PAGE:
Situated adjacent to Las Cruces, Mesilla (“Little Tableland”) is a tiny town that packs a big punch. The charming community offers an abundance of colorful art galleries, delicious restaurants, historic architecture, and annual events steeped in tradition. It’s a wonderful place to spend the day, but there is more to Mesilla than immediately meets the eye.
Since its beginning, Mesilla has played a central role in the economic, historical, and political life of the Southwest, including the Gadsden Purchase, the Civil War, the Butterfield Stage Coach Trail, and the Trial of Billy the Kid. The community has also been shaped by Native and Hispanic-American influences, and the result is a rich, cultural experience that is difficult to find anywhere else in the world.
There is evidence of Mesilla’s heritage everywhere you look — you just have to know what you’re looking for.
The cultural heritage of Mesilla is apparent in the historic architecture, which ranges from traditional adobe structures to elaborate Mission-style churches. Adobe is a building material made with earth and other organic matter and translates roughly to “mud brick” in Spanish. It’s one of the earliest construction techniques and is used throughout the world, but is definitely a signature style in New Mexico and throughout the Southwest. Keep an eye out for it in homes and other structures. (You won’t have to look far.)
Additionally, the Basilica of San Albino sits in the town’s center and is one of the oldest churches in the Southwest. It is recognized for having been established in Mexico before the Gadsden Purchase. After the purchase, of course, the magnificent building became part of the United States territory. The leaded stained glass windows depict images of saints, and the church’s iconic silhouette has become one of the region’s most recognizable landmarks.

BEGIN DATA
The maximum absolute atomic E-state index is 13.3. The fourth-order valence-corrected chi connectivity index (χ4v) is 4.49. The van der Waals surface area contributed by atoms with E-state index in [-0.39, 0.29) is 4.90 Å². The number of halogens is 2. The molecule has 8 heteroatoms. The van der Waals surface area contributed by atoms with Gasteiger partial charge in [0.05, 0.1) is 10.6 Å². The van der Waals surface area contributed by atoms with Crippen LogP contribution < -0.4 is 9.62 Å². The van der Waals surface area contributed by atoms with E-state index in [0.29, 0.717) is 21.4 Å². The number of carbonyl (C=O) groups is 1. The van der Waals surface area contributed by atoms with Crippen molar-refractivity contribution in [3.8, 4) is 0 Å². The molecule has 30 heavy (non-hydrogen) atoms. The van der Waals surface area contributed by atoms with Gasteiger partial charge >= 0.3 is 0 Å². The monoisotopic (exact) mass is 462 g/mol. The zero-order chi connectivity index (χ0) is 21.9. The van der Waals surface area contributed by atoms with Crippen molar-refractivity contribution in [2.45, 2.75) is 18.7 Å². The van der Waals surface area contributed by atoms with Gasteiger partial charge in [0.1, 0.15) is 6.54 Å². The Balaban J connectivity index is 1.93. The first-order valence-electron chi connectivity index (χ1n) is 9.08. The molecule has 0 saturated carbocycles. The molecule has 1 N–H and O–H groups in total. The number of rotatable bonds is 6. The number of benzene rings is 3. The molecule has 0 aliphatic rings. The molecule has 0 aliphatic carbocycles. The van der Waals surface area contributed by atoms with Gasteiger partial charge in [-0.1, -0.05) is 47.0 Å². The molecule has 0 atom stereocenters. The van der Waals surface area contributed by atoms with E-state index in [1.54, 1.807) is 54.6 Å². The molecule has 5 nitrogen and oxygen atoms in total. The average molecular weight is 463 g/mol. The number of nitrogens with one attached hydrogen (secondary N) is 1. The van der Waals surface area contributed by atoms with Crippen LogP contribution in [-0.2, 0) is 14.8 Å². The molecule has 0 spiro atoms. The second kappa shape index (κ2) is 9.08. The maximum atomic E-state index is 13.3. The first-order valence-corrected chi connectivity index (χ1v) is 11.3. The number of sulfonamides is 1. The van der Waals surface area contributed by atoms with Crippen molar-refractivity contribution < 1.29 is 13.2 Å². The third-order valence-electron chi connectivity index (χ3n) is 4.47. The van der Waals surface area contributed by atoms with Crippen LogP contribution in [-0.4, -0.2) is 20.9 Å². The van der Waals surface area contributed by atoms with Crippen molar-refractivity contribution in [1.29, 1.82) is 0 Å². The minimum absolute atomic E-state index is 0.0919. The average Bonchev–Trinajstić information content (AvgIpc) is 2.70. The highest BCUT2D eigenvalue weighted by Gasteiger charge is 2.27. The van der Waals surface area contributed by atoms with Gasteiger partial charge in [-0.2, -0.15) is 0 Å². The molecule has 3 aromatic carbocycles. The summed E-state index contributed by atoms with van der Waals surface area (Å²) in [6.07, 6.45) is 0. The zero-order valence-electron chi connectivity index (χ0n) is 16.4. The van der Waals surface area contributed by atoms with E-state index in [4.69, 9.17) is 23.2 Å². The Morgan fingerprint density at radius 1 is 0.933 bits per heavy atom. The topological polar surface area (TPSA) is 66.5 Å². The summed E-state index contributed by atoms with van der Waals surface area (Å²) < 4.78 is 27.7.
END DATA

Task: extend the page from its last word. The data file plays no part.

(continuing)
Throughout the town, you can also find evidence of Mesilla’s rich history in its decor. Spanish details adorn the walls, and intricate Native patterns can be found in the furniture and wall hangings. It’s not uncommon to see a gathering of ristras (arrangements of dried chile pepper pods) hanging outside of a home, restaurant, or place of business. Traditionally, chiles were hung this way so they could be preserved and used to make red chile sauces, but ristras are also a traditional decoration in the Southwest (almost like a wreath or a bouquet) and a symbol of hospitality.
And those paper bags that are lit from the inside? Those are called luminarias, and they’re a beloved New Mexican tradition, especially around Christmas. The paper lanterns are said to have originated from Spanish merchants who were inspired by the lanterns from Chinese culture and decided to make their own to decorate for the holidays.
Although Mesilla is known for its colorful decorations, we would argue that the true culture of the town is in the people. Here, the locals celebrate their heritage and centuries of tradition through annual events like the famed Cinco de Mayo Fiesta and the Diez y Seis de Septiembre Fiesta.
3. Diez y Seis de Septiembre Fiesta